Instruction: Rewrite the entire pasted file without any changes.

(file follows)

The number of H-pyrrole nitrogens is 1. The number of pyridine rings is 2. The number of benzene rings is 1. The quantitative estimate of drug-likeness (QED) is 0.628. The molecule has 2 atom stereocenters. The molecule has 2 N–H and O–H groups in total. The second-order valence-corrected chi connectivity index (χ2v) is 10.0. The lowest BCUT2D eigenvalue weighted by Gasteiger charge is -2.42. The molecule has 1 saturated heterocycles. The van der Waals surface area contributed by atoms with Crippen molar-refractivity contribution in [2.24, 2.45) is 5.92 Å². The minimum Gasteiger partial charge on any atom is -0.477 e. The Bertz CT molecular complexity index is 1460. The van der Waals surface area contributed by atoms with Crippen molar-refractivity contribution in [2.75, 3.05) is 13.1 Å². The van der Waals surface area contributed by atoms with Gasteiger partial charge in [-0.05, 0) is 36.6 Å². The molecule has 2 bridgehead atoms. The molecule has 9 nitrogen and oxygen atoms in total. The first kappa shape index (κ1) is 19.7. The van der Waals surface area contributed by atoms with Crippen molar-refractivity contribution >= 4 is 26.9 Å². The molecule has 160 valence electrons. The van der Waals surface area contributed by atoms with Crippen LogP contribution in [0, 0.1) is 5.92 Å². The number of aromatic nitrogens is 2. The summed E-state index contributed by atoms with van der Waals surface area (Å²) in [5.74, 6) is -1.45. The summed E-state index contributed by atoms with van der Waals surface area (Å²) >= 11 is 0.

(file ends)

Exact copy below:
The number of H-pyrrole nitrogens is 1. The number of pyridine rings is 2. The number of benzene rings is 1. The quantitative estimate of drug-likeness (QED) is 0.628. The molecule has 2 atom stereocenters. The molecule has 2 N–H and O–H groups in total. The second-order valence-corrected chi connectivity index (χ2v) is 10.0. The lowest BCUT2D eigenvalue weighted by Gasteiger charge is -2.42. The molecule has 1 saturated heterocycles. The van der Waals surface area contributed by atoms with Crippen molar-refractivity contribution in [2.24, 2.45) is 5.92 Å². The minimum Gasteiger partial charge on any atom is -0.477 e. The Bertz CT molecular complexity index is 1460. The van der Waals surface area contributed by atoms with Crippen molar-refractivity contribution in [2.75, 3.05) is 13.1 Å². The van der Waals surface area contributed by atoms with Gasteiger partial charge in [-0.05, 0) is 36.6 Å². The molecule has 2 bridgehead atoms. The molecule has 9 nitrogen and oxygen atoms in total. The first kappa shape index (κ1) is 19.7. The van der Waals surface area contributed by atoms with Crippen molar-refractivity contribution >= 4 is 26.9 Å². The molecule has 160 valence electrons. The van der Waals surface area contributed by atoms with Crippen LogP contribution in [0, 0.1) is 5.92 Å². The number of aromatic nitrogens is 2. The summed E-state index contributed by atoms with van der Waals surface area (Å²) in [5.74, 6) is -1.45. The summed E-state index contributed by atoms with van der Waals surface area (Å²) >= 11 is 0.